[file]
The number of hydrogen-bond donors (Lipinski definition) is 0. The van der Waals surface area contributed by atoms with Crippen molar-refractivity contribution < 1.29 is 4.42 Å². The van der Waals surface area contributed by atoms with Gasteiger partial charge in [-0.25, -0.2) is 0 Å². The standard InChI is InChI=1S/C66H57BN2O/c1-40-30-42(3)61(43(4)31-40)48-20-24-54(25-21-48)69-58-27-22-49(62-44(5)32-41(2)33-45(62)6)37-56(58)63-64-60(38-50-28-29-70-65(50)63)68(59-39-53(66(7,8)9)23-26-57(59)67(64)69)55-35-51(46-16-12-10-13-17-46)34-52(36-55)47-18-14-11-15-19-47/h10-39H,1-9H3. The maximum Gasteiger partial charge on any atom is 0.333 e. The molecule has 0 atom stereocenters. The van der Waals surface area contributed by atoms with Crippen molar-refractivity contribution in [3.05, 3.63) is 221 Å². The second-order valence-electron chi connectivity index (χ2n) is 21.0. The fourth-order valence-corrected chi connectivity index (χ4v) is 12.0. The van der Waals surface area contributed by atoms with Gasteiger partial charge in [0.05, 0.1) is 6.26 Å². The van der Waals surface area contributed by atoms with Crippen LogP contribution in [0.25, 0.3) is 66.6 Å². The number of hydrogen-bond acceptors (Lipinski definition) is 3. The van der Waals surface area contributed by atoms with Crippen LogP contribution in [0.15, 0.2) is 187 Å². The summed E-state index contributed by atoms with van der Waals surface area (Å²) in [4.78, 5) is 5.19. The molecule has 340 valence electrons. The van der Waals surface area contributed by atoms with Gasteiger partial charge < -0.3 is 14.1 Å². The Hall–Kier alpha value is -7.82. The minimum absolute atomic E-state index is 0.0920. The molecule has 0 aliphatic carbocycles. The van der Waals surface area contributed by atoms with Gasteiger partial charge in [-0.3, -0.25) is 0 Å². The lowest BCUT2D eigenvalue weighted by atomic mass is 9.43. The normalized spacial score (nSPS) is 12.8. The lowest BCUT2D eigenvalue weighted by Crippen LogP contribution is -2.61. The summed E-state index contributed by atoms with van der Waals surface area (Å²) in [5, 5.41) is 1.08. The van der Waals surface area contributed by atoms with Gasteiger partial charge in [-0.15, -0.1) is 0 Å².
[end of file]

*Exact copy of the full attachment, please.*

The number of hydrogen-bond donors (Lipinski definition) is 0. The van der Waals surface area contributed by atoms with Crippen molar-refractivity contribution < 1.29 is 4.42 Å². The van der Waals surface area contributed by atoms with Gasteiger partial charge in [-0.25, -0.2) is 0 Å². The standard InChI is InChI=1S/C66H57BN2O/c1-40-30-42(3)61(43(4)31-40)48-20-24-54(25-21-48)69-58-27-22-49(62-44(5)32-41(2)33-45(62)6)37-56(58)63-64-60(38-50-28-29-70-65(50)63)68(59-39-53(66(7,8)9)23-26-57(59)67(64)69)55-35-51(46-16-12-10-13-17-46)34-52(36-55)47-18-14-11-15-19-47/h10-39H,1-9H3. The maximum Gasteiger partial charge on any atom is 0.333 e. The molecule has 0 atom stereocenters. The van der Waals surface area contributed by atoms with Crippen molar-refractivity contribution in [3.05, 3.63) is 221 Å². The second-order valence-electron chi connectivity index (χ2n) is 21.0. The fourth-order valence-corrected chi connectivity index (χ4v) is 12.0. The van der Waals surface area contributed by atoms with Gasteiger partial charge in [0.05, 0.1) is 6.26 Å². The van der Waals surface area contributed by atoms with Crippen LogP contribution in [0.25, 0.3) is 66.6 Å². The number of hydrogen-bond acceptors (Lipinski definition) is 3. The van der Waals surface area contributed by atoms with Crippen LogP contribution in [0.15, 0.2) is 187 Å². The summed E-state index contributed by atoms with van der Waals surface area (Å²) in [4.78, 5) is 5.19. The molecule has 340 valence electrons. The van der Waals surface area contributed by atoms with Gasteiger partial charge < -0.3 is 14.1 Å². The Hall–Kier alpha value is -7.82. The minimum absolute atomic E-state index is 0.0920. The molecule has 0 aliphatic carbocycles. The van der Waals surface area contributed by atoms with Gasteiger partial charge in [-0.3, -0.25) is 0 Å². The lowest BCUT2D eigenvalue weighted by atomic mass is 9.43. The normalized spacial score (nSPS) is 12.8. The lowest BCUT2D eigenvalue weighted by Crippen LogP contribution is -2.61. The summed E-state index contributed by atoms with van der Waals surface area (Å²) in [5, 5.41) is 1.08. The van der Waals surface area contributed by atoms with Gasteiger partial charge in [-0.15, -0.1) is 0 Å².